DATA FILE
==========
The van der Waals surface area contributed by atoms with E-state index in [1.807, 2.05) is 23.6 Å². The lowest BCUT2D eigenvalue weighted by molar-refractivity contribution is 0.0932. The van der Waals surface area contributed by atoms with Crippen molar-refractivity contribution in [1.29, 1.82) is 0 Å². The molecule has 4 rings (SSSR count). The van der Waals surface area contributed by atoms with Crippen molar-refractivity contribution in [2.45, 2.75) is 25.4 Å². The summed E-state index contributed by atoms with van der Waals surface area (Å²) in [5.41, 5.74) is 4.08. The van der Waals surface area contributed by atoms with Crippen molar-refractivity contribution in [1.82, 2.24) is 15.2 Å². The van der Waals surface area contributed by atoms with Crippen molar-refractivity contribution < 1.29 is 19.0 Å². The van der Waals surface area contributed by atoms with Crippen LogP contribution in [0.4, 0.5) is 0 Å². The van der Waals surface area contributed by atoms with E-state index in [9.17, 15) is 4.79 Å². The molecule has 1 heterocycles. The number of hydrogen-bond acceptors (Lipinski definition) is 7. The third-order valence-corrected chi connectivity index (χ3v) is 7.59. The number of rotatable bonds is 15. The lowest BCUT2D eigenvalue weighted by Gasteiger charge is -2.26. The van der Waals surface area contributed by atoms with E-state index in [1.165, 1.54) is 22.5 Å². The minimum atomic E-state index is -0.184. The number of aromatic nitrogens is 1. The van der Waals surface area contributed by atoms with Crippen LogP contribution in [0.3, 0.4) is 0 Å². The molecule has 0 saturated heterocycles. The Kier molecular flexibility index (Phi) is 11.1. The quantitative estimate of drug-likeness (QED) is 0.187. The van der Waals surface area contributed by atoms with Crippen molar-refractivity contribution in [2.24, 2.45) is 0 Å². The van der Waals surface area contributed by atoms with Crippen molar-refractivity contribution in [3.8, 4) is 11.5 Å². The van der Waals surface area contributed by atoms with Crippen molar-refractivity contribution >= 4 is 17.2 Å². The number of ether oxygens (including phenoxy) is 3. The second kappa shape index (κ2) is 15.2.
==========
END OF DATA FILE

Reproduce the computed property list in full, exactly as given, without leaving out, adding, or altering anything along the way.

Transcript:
The van der Waals surface area contributed by atoms with E-state index in [1.807, 2.05) is 23.6 Å². The lowest BCUT2D eigenvalue weighted by molar-refractivity contribution is 0.0932. The van der Waals surface area contributed by atoms with Crippen molar-refractivity contribution in [1.29, 1.82) is 0 Å². The molecule has 4 rings (SSSR count). The van der Waals surface area contributed by atoms with Crippen molar-refractivity contribution in [2.45, 2.75) is 25.4 Å². The summed E-state index contributed by atoms with van der Waals surface area (Å²) in [5.41, 5.74) is 4.08. The van der Waals surface area contributed by atoms with Crippen molar-refractivity contribution in [1.82, 2.24) is 15.2 Å². The van der Waals surface area contributed by atoms with Crippen molar-refractivity contribution < 1.29 is 19.0 Å². The van der Waals surface area contributed by atoms with Crippen LogP contribution in [0.4, 0.5) is 0 Å². The van der Waals surface area contributed by atoms with E-state index in [9.17, 15) is 4.79 Å². The molecule has 1 heterocycles. The number of hydrogen-bond acceptors (Lipinski definition) is 7. The third-order valence-corrected chi connectivity index (χ3v) is 7.59. The number of rotatable bonds is 15. The lowest BCUT2D eigenvalue weighted by Gasteiger charge is -2.26. The van der Waals surface area contributed by atoms with E-state index in [1.165, 1.54) is 22.5 Å². The minimum atomic E-state index is -0.184. The number of aromatic nitrogens is 1. The van der Waals surface area contributed by atoms with Crippen LogP contribution in [0.3, 0.4) is 0 Å². The molecule has 0 saturated heterocycles. The Kier molecular flexibility index (Phi) is 11.1. The quantitative estimate of drug-likeness (QED) is 0.187. The van der Waals surface area contributed by atoms with Crippen molar-refractivity contribution in [2.24, 2.45) is 0 Å². The van der Waals surface area contributed by atoms with Crippen molar-refractivity contribution in [3.8, 4) is 11.5 Å². The van der Waals surface area contributed by atoms with Crippen molar-refractivity contribution >= 4 is 17.2 Å². The number of ether oxygens (including phenoxy) is 3. The second kappa shape index (κ2) is 15.2.